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December Severe Cold Spell Thread

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Author Topic: December Severe Cold Spell Thread  (Read 1974 times)
martinastro
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« Reply #60 on: December 19, 2010, 06:21:07 pm »

Fantastic shots Paul, your comment about the 10 yards says it all. I like that block of snow sitting on the table  Smiley

Conor, love those images, the blood temp just drops when I look at them. No 2 is fantastic and really sums up this entire Winter so far in a single image  Smiley

Thundersnow/thunderstorms last night over E N. Ireland, one guy reported 11 flashes of lightning and 10" of snow from the event. I could see the lightning from Maghera and it looked incredible. Amazing soft rime ice/hoar frost type stuff today outside Maghera, first dramatic forms I have seen so far which was cool. There was a huge icicle hanging below the bridge and the Grillagh river is partially frozen over. It's - 8 or lower now already and it will drop even more later.

Must check out Joe's update forecast - this Winter is already epic!
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« Reply #61 on: December 20, 2010, 02:28:58 pm »

Looks like JohnC has had a good dumping of snow this morning, and now just started here for me - possibly a couple of hours, so depending on how heavy it is could be fun, especially seeing as the rush hour should have started by the time it's settled on the main routes...  Roll Eyes
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« Reply #62 on: December 20, 2010, 04:34:14 pm »

"Record low" here in Portballintrae -10.9C this morning - has been between -6C and -8C most of the day. Very unusual this close to the coast.
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« Reply #63 on: December 20, 2010, 06:04:01 pm »

Hi guys,
I have seen some reports on TV about the weather conditions in the UK. Like your reports too. It seems to me that the weather you had there in NI a few days ago was very similar to what I have experienced last January.  Smiley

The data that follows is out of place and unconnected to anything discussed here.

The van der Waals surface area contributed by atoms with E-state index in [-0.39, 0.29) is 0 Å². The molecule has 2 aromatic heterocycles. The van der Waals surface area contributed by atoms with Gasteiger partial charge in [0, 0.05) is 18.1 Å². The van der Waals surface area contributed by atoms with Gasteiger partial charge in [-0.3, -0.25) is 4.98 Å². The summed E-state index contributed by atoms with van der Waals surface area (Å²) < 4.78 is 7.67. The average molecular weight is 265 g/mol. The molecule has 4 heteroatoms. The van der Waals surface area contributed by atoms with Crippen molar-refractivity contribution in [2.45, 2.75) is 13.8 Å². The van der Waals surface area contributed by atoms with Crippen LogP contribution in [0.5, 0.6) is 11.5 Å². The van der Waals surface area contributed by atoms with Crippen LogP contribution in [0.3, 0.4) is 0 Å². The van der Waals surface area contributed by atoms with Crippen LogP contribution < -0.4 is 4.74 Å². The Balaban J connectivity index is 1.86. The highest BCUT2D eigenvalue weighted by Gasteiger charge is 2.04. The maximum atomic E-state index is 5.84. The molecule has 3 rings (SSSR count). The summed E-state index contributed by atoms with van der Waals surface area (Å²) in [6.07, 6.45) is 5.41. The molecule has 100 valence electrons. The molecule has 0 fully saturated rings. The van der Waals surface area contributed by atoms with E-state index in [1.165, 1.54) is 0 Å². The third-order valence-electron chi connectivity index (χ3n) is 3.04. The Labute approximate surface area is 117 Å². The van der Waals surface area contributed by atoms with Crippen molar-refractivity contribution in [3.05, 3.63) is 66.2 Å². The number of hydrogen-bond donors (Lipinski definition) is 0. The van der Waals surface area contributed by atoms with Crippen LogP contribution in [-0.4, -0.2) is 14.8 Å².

This December in Poltava is mild, with not much snow (8cm) and temperatures mostly within range of -8...+2C. The only uncomfortable thing is a big amount of ice (a few occurences of freezing rain and consequtive melting/freezing). My car had also stood still for a few days, covered with a layer of snow/ice which I couldn't easily remove.
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« Reply #64 on: December 21, 2010, 08:20:01 am »

-10C again despite considerable cloud cover. No signs whatsoever of any gritting round here, even on main roads, since Thursday.
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« Reply #65 on: December 21, 2010, 10:01:54 am »

The snow that I had yesterday has dropped another 2" on top of the 8" that's already there.  Just been out to clear it off the car and drive again - we need to get out to the supermarket later!  Went to the shed to get another bag of grit out (bulk buying in the summer when cheap Wink ) and it is frozen cake solid in one big lump!  Had to bash it apart with the shovel.  A quick check of my unfavbourably placed thermometer reveals -12c, which is as cold as i've seen it!   I may go out and clear some tracks down our road as it's a skid pan, and with everybody thinking the way to drive is at 7000rpm in first gear all they're doing is polishing it off even more.  Still, for now, i've come back in for a warm, a brew and a spot of breakfast...  Roll Eyes